An Intergovernmental Perspective on Managing Public Finances for Service Delivery

Assessing Neglected Challenges in the Health Sector and Beyond

Improving service delivery is a major concern in global development agendas, but exactly how best to manage public resources to support better and more inclusive public service delivery in developing countries eludes clear guidance. Key elements of public sector operations—the sectoral policies that define service delivery parameters and resource needs; the mobilization, allocation, and management of public finances; and the roles and relationships of actors in intergovernmental systems—play vital roles in service delivery. These and other elements, however, are often developed and implemented separately.

Understanding these elements as inherently interdependent components of a complex, integrated system is essential to improve service delivery performance. Some barriers among specialists who focus on different aspects of the intergovernmental system—public financial management (PFM), service delivery, or decentralization—are beginning to break down, if somewhat tentatively and selectively. In recent years, for example, professionals in PFM and some service delivery sectors have begun to look for common ground. Yet limited attention has been directed to how sector finances are managed in diverse multilevel systems of government and how this may affect service delivery.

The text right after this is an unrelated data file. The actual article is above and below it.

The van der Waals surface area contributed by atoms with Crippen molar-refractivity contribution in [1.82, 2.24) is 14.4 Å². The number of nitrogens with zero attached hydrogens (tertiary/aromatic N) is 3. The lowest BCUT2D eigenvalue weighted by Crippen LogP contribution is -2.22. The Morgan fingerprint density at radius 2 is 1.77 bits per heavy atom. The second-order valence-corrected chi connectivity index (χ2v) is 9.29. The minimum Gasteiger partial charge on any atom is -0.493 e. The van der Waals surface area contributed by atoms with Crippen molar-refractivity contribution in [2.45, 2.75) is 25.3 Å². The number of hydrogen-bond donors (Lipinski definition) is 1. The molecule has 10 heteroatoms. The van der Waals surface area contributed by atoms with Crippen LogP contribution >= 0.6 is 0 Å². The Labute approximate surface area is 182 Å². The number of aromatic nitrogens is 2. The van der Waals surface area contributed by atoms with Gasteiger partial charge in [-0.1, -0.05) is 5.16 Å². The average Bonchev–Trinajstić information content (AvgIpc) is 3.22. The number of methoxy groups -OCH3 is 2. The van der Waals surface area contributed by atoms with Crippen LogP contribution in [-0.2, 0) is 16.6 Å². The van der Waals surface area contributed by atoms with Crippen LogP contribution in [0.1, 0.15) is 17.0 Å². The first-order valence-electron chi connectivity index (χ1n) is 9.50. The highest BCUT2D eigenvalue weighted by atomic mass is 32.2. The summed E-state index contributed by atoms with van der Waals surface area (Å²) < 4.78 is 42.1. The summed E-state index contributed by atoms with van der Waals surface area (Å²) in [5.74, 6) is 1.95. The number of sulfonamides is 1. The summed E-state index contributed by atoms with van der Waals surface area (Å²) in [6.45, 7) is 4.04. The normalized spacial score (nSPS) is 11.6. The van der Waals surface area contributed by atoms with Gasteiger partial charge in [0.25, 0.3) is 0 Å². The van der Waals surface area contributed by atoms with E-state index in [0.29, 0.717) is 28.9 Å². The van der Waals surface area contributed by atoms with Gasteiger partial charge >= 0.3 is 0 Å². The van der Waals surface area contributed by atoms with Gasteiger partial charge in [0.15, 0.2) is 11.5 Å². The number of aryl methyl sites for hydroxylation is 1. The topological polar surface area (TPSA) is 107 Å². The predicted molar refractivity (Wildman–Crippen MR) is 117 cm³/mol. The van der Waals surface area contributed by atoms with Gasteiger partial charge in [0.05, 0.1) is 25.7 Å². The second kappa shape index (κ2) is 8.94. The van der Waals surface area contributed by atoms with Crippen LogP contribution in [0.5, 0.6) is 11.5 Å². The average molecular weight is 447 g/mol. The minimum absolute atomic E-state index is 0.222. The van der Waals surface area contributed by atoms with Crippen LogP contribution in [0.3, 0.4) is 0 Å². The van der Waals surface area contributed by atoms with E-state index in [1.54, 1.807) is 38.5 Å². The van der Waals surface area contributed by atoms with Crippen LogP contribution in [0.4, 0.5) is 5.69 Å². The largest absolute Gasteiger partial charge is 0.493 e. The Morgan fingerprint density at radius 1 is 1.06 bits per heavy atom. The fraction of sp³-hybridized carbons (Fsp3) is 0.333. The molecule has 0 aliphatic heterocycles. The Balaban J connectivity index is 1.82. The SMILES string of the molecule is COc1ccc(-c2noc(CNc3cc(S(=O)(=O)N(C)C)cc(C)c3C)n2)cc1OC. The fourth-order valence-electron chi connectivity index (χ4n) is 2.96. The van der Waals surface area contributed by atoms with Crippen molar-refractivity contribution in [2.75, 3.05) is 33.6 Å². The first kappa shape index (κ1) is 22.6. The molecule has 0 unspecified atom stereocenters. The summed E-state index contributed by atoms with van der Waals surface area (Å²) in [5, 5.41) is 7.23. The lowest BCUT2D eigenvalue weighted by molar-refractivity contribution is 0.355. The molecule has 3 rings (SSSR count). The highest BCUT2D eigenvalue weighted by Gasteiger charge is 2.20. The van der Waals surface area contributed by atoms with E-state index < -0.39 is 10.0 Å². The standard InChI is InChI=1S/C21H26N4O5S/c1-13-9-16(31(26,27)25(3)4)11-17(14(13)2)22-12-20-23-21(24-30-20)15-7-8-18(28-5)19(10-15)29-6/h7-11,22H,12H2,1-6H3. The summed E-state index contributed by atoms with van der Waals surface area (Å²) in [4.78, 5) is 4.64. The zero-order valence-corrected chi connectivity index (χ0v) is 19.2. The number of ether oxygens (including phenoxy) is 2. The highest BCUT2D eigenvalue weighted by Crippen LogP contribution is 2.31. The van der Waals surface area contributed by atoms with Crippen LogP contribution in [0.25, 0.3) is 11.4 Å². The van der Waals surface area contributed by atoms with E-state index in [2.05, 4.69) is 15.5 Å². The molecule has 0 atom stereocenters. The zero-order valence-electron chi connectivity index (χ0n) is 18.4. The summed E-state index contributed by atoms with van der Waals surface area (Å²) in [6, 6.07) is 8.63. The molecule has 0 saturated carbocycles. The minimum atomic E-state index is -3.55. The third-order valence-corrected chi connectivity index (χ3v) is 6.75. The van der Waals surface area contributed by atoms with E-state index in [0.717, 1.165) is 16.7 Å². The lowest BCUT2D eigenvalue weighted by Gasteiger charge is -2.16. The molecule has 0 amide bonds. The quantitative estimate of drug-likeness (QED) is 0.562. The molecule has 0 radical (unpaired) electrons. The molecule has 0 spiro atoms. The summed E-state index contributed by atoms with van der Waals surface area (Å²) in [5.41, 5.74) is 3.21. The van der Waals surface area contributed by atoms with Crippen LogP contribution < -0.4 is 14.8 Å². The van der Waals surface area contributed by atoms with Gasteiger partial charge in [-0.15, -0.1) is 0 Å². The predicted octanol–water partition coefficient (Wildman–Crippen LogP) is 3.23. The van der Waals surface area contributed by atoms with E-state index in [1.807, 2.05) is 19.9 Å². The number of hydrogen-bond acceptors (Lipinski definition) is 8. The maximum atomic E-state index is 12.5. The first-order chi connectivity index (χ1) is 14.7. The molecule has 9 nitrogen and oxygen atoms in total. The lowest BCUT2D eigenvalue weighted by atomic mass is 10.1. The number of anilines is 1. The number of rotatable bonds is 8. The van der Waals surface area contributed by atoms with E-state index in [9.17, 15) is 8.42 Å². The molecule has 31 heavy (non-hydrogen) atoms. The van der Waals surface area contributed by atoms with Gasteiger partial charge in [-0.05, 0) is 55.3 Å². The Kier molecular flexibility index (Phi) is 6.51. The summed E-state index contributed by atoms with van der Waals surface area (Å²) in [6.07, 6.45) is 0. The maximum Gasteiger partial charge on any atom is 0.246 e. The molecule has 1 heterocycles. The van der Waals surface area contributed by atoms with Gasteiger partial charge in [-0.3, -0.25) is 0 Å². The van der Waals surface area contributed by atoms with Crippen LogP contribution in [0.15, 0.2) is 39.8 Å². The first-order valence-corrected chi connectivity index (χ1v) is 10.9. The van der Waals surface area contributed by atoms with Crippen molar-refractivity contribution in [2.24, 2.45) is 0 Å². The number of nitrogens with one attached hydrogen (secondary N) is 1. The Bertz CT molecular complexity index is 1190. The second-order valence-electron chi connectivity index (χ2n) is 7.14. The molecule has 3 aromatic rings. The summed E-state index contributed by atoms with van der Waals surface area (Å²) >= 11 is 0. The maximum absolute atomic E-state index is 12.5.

A recent paper for by NYU-Wagner and ODI aims to fill that gap by demonstrating how intergovernmental systems matter for service delivery and examining varied intergovernmental arrangements for health service delivery in four African countries: Ethiopia, Kenya, South Africa, and Uganda. Although some of the discussion in the paper is specific to the health sector, the basic approach is relevant for most service delivery sectors.

Managing Finances for Service Delivery in the Intergovernmental Context

Although central governments are expected to lead in defining national development policies and the systems and procedures that support their pursuit, extensive literature and experience demonstrate valuable roles for subnational governments and other local actors in managing public resources for service delivery. Moreover, decentralization has been adopted or enhanced in many developing countries, so it is a reality that must be accommodated in appropriate ways.